SEO

How To Calculate Digital Marketing ROI Using A 10-K

Why Should You Calculate ROI for Digital Marketing?

How often has this happened to you? You’re about to have a meeting with someone on the client-side who doesn’t have a direct line of sight into your project and they don’t speak sessions and conversions. This meeting can go two ways:

  1. Their eyes can glaze over as you speak sessions and conversions. They leave the meeting not understanding the value of your work.
  2. (Better) Or, you can speak their language of dollars and cents by showcasing your digital marketing campaign’s ROI.

How do you Calculate ROI for Marketing?

The formula for calculating the ROI of a PPC or SEO marketing campaign is simple:

ROI = ((gross profit generated by the project – cost of the project to the client)/ cost of the project to the client) x 100%

What is Gross Profit? Gross Profit = (revenue of product or service – cost to produce that product or service). We recommend using gross profit rather than revenue because gross profit pays for all additional line items, including marketing (i.e. your project).

For example, if your client produces a $5 product and it costs them $3 to create the product their gross profit is $2. If the PPC and SEO projects drove 100 sales of this product, they made the client $200 in gross profit. For this example, let’s assume that the cost of the project to the client was $75.

So, ROI = (($200 – $75)/$75)x100% = 167% Return on Investment.

When you have all the information, it’s pretty easy to calculate ROI for your digital marketing project. But, this information isn’t always readily available from clients. Often the equation looks more like this:

((Unknown Gross Profit Generated – Known Costs)/Known Costs) x100%

That’s where 10-Ks come into play if your client is publicly traded.

Using a 10-K to Calculate Marketing ROI

We know that financial statements like 10-K’s have a lot of great information to inform your SEO strategy, but they can also be used to prove the return on investment (or ROI) of your digital marketing project.

Below we’ll walk through an example using SnapChat.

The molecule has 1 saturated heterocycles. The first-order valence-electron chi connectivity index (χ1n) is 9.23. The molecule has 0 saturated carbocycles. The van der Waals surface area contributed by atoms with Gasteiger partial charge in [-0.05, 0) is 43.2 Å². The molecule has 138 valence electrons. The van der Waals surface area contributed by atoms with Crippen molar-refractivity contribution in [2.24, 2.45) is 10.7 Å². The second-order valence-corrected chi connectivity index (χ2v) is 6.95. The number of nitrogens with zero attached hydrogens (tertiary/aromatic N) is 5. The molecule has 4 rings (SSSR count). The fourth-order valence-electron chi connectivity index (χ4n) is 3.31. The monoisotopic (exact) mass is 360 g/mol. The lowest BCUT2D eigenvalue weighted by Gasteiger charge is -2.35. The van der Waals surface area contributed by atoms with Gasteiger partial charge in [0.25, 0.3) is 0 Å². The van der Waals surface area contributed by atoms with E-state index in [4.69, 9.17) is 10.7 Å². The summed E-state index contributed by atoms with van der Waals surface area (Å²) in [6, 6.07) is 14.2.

• For this example, the account team is having an important end-of-year meeting and the CEO will be there.
  • The team has been tracking organic and paid sessions as well as organic and paid app downloads.
  • The team knows how much money the project costs the client (the account team contract, the additional web dev, the content resources they hired to implement recommendations, etc.) but they don’t know how much money they’re making SnapChat to calculate ROI.

Please note that SnapChat is not a current Seer client. All information shared is publicly accessible for publicly traded companies and mandated by the SEC.

Use a 10-K to Find Gross Profit

Ctrl + F + Consolidated Financial Statement

As mentioned above, Gross Profit = Revenue – Cost to produce the product/ service.

  • Some 10-Ks will tell you Gross Profit as a line up which is super helpful!
  • However, more often than not, you’ll need to sneak out Gross Profit.

The cost to produce a product or service goes by many names, but some of the most common are “Cost of Goods Sold” (COGS), “Cost of Sales,” and “Cost of Revenue.” It is often the first line item under Revenue in the Consilated Statements of Operational Data.

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Take Snapchat for example, they provided Cost of Revenue, so Gross Profit = $824,949,000 – $717,462,000 = $107,487,000.

Find Gross Profit Per 1 Unit

Ctrl + F + User

Now that we found a total for gross profit, we’ll need to drill it down to a per-unit basis. In this example our key performance indicators were sessions and app downloads, so we’ll need to find out how much an individual user or app download is worth.

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With the information found under “User Metrics,” we now know there were 187 million users at the close of the fiscal year. SnapChat also included the average revenue per user. Don’t get pulled into the allure of using this revenue metric and multiplying it by the number of app downloads your efforts drove. Although interesting, we want gross profit because that’s what pays for the account team.

Knowing that there are 187 million users and that the total gross profit was $107,487,000, we can determine gross profit per user.

Gross Profit/ User = $107,487,000/187,000,000 = $0.57/ user

Calculating ROI with These Metrics

With the gross profit per user we can calculate the amount of gross profit generated by the account team’s effort (to find the “gross profit generated by the project” portion of the ROI equation).

Let’s say the account team for SnapChat generated +800,000 app downloads year over year between both paid and organic channels, then the gross profit generated by the project was $459,837.43 ( 800,000 x $0.57).

This changes the ROI Formula from ((unknown gross profit generated – known costs)/ known costs) x 100% to: ((KNOWN gross profit generated – known costs)/ known costs) x 100%.

Benefits of Calculating Your Digital Marketing ROI

You’ve demystified how much money your project is earning your client’s company. Hopefully, you’re profitable and can dazzle the executive in the room at an upcoming presentation. If you’re not profitable, then consider this an opportunity to revisit your strategy to better serve your clients and benefit their bottom line.

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